During his recruiting process, when former Kokomo High School athlete Kyle Wade was considering both football and baseball, his father asked him to consider something about the schools regardless of his athletic choice. Now a baseball player at Purdue, Wade thought back to that conversation.
“’If baseball was taken away from you, would you still enjoy being here?’” Wade said his father, Mike, asked him. “I definitely found out.”
Purdue’s baseball season came to an abrupt halt on March 12 as sports across the country shut down in response to the nationwide spread of the coronavirus. With that, Wade got a crash course in a life with no baseball. That’s given him more perspective about what he’s enjoyed and the opportunities ahead of him.
Just in the last few days, Wade’s long offseason routine has started getting back to something like normal. A home routine of solo fitness and group chats online followed the shutdown, but now that’s giving way to more organized activities. Wade has been heading to West Lafayette lately to get throws in and work with teammates again.
“Right now it’s weird because there’s been nothing to train for, it’s been self-motivation,” said Wade, who will be a junior this coming school year. “I’ve put myself in a good spot physically. [Now] just getting back with the boys and grinding every day, we talk about what we’ve missed the most, getting back to a routine really.”
The loss of routine was one of many jarring aspects of the sports shutdown when games stopped and players returned home to study and work out individually. Wade said “as a student athlete we have a tight, tight schedule to follow every day.” Not having that schedule anymore was strange. Not having a baseball season to focus on left a void.
“That was kind of weird too because I worked hard on my body to put myself in a position where I wanted to be,” Wade said. “To have to shut down and have no games to train for, no practices to get better at, no facilities … it definitely was tough to swallow at that point, but having it happen to everybody in the country. It wasn’t like it was me personally, or everyone on the team, it was everybody — we were kind of in the same battle.”
Now that baseball is on the horizon, Wade can finally focus on some goals.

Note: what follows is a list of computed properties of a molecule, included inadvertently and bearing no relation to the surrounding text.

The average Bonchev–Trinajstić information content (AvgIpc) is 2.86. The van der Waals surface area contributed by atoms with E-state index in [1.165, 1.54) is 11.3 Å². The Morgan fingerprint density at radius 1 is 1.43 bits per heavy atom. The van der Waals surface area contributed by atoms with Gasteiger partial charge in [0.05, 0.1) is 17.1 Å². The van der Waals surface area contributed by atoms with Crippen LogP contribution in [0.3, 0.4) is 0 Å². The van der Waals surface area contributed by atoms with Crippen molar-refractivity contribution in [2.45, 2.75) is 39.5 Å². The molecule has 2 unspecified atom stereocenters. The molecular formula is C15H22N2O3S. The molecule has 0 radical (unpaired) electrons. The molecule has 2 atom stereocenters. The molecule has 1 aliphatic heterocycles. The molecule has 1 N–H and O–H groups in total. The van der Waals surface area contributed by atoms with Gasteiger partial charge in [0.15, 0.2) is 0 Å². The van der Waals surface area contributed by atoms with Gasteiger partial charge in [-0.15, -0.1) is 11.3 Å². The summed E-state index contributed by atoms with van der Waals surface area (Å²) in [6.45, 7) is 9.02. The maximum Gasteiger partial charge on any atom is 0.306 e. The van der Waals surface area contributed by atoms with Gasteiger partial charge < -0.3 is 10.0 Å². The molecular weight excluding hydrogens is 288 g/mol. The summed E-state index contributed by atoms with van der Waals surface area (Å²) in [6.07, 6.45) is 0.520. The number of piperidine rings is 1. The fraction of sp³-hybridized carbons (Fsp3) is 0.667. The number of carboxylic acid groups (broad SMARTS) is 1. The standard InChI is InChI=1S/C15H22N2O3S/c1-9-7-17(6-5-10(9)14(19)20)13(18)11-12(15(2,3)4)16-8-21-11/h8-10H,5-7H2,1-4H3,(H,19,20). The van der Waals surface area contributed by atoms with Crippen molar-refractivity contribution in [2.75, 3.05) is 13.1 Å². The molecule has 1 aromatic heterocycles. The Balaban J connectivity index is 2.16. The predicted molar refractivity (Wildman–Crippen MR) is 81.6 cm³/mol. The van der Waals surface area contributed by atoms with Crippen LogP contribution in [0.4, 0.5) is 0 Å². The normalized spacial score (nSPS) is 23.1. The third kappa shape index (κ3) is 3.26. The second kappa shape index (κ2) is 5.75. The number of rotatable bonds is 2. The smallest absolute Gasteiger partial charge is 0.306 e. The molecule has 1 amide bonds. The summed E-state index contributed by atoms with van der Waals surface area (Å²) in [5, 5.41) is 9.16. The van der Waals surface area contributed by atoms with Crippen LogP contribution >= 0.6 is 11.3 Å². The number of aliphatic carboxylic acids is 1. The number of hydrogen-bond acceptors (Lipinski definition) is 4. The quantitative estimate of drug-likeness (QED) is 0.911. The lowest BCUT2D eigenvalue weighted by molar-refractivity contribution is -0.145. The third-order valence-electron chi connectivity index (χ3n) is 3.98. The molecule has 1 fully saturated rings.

“I want to establish a leadership role by how I work and lead by example,” Wade said. “We’ll have a few pitchers come in next season that will hopefully help our staff. I really want to establish a leadership role as a guy the guys can come to if they have questions. I want to be someone that they watch work — and everybody else works too.”
From talking with Purdue players before he enrolled, he knew playing at that level would be a big adjustment, but had to experience it to understand.
“It was definitely more than I thought,” Wade said of the adjustment. There were challenges on field and off. “Not only was it a little tougher academically, balancing that with sports, but the biggest thing [was hitters]. I was talking to a few guys my senior year [of high school], ‘what’s the biggest difference from high school to college?’ They said the best player on any high school team is every hitter at college. Everybody can play, you can’t waste any pitches. Being focused every pitch is definitely the biggest difference.”
Wade said “balancing academics and athletics is a lot harder than I thought” but Purdue has been good about providing support to make sure athletes get it right and stay on schedule.
He appeared in 15 games for Purdue as a freshman with two starts and 40 innings pitched. In his sophomore season he made five appearances, all in relief, with 6 2/3 innings pitched before the shutdown hit. He had an ERA of 4.05, more than a full run down from his freshman year. Purdue was 7-7 overall and had was nearly two weeks away from its first Big Ten game when the season came to a halt.
Now that players are able to work together again, and before returning to campus in the fall, Wade plans to pitch in the College Summer League in Grand Park in Westfield as a next step. Rapidly that league has become a destination for college talent.
“Once I start throwing I want to obviously see where I am with my arm because the competition is really good there,” Wade said of Grand Park’s league. “The goal is to get in shape and get sharp before the fall to see what kind of role I can get for the team.”
Wade said a summer league has a different emphasis than playing for your college team. It affords players time to work on particular things they need to get better at.
“When I see what stuff I have to work on, if I throw a certain pitch, if I know it’s not working, I’ll throw it more,” he said.
“I want to develop my stuff and compete at the highest level I can once I get back to campus.”
A couple years removed from that question his dad posed as he mulled his college choice, Wade is glad to be at Purdue, both as a student and as an athlete.
As a player, he’s enjoyed the ride so far. He’s had a chance to see parts of the country he’s never visited and he likes the atmosphere and history of the stadiums Purdue visits on the road. He hopes to see others continue that path when he’s done with his playing career and is in the job market.
“A Purdue degree will be pretty nice, and it’ll be easy to find a job,” Wade said.
“Being at Purdue is going to help me in a lot of ways, with a lot of connections. Being able to get out [graduate] and give back to this program is something I look forward to doing in a couple years.”